“We are on the highest level of alert or highest level of risk assessment in terms of spread and in terms of impact...This is a reality check for every government on the planet: Wake up. Get ready. This virus may be on its way and you need to be ready. You have a duty to your citizens, you have a duty to the world to be ready.”
These were the words of Dr. Mike Ryan, Executive Director of the World Health Organization’s health emergencies program during a Press Conference on February 28, 2020, whilst stressing that they were not trying to scare people.
To me, the above statement by Dr. Mike Ryan summarizes the entire episode of events associated with the outbreak of COVID-19 and briefly answers the questions set out in the title of this article. Anyone who has monitored the events from the onset will fully agree that facing the reality of the threat COVID-19 poses to global health is not scaremongering.
When the disease first broke out in China, there were numerous reports that Chinese authorities downplayed the impact of the outbreak and in certain instances sought to punish (imprison) doctors who first discovered the disease and subsequently sounded the alarm. It was later revealed that one of the doctors died of the disease and was posthumously celebrated as a hero.
And at the time China was battling with the crisis, a major part of the rest of the world sat unconcerned forgetting that the world is a global village and that China had become one of the most popular destinations for people from all continents. Today as we speak, about 37 countries that span 5 continents are struggling to contain the disease with WHO’s Situation Report – 37 published on February 26, 2020, putting the number of cases globally at 81 109 confirmed in 37 countries and a total of 2,762 deaths. Today is March 1 and the figures are pretty much higher based on media reports.
And to further highlight the need to take serious preventive measures is the case of Iran which has become one of the spot lights of the disease outside China. It was first reported at a time when the country was going to the Polls. The authorities tried to conceal the situation in a bid to encourage people to go out to vote. However, the disease spread wide and even infecting high political leaders and killing some. The authorities finally resorted to taking drastic measures like canceling Friday congregational prayers in order to control the spread of the disease. This story is enough to be a caution to all other countries.
However in the midst of all these facts, there are people thwarting global response efforts to this disease even though these people might have good intentions and may be truthful with some of their claims. Statements like healthy people are less likely to be fatal and/or COVID-19 is more fatal to the Aged and people with underlying conditions like Diabetes, Hypertension, Heart diseases, etc even though are true do little in solving the problem and at worst are detrimental to our collective efforts in solving the problem. Others also make the claim that this category of diseases are more fatal in caucasian and Asian populations than in African populations just like the common cold.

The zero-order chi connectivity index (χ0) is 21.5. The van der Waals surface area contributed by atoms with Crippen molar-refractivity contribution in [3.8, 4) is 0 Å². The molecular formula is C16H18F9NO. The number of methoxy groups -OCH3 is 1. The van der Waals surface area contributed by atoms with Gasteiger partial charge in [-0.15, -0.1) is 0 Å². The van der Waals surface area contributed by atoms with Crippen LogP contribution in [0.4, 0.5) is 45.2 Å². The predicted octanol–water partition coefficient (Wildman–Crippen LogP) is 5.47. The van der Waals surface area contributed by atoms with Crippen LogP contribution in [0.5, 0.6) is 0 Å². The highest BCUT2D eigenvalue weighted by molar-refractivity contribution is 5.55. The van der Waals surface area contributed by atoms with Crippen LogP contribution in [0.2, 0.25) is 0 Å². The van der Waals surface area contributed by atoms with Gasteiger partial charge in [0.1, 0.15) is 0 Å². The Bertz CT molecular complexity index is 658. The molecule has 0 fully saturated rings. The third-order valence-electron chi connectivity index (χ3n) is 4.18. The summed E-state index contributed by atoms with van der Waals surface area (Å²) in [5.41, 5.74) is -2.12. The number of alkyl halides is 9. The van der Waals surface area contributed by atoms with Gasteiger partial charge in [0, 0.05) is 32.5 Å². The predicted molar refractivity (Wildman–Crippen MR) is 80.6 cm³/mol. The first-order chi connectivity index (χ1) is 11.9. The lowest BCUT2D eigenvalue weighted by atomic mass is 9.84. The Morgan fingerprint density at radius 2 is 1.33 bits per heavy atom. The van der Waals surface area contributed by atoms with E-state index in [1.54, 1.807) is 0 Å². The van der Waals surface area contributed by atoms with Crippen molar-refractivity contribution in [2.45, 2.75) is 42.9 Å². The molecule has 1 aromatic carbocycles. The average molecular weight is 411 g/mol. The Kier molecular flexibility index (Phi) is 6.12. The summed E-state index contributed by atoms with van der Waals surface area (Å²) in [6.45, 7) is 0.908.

First of all in response to these statements, every single life is valuable irrespective of whether the person is old or suffering from other underlying conditions like diabetes, etc. Secondly, there is an estimated 962 million old people globally. Are we comfortable that about 9 percent of the Worlds population is at fatal risk? Furthermore, in today’s world, it is difficult defining who a healthy person is.
The prevalence of diseases like diabetes, hypertension are very high and common in the youthful population than they were in the past. On the issue of fatalities based on ethnicity/race, it should be noted that the experts say COVID-19 is about 20 times more fatal than the common cold. In addition, the world is regarded as a global village. What affects one part equally affects the other areas and that is why global markets are declining irrespective of race/ethnicity.
This would have been enough reason even if the cancellation of global events of importance and restrictions of movement is not a major inconvenience. Thus, using these facts as a means of reassuring people might be counterproductive. One of the best ways of reassuring people is to have faith in God and then stick to the scientifically proven preventive measures that are constantly updated by the health authorities.
We all need to be balanced in our communications on this subject, stick to the guidelines issued by the relevant authorities and work together to stop the threat that this disease poses to global health. I will also like to say kudos to the Government of Ghana as well as the Health Service for their dedicated and hard work to minimize/stop the spread of the disease in Ghana and the world at large.
Dr. Issah Imoro
Issah Imoro (OD)
Student, Master of Science in Optometry (Orthoptics and Padiatric Optometry)
University of South Eastern Norway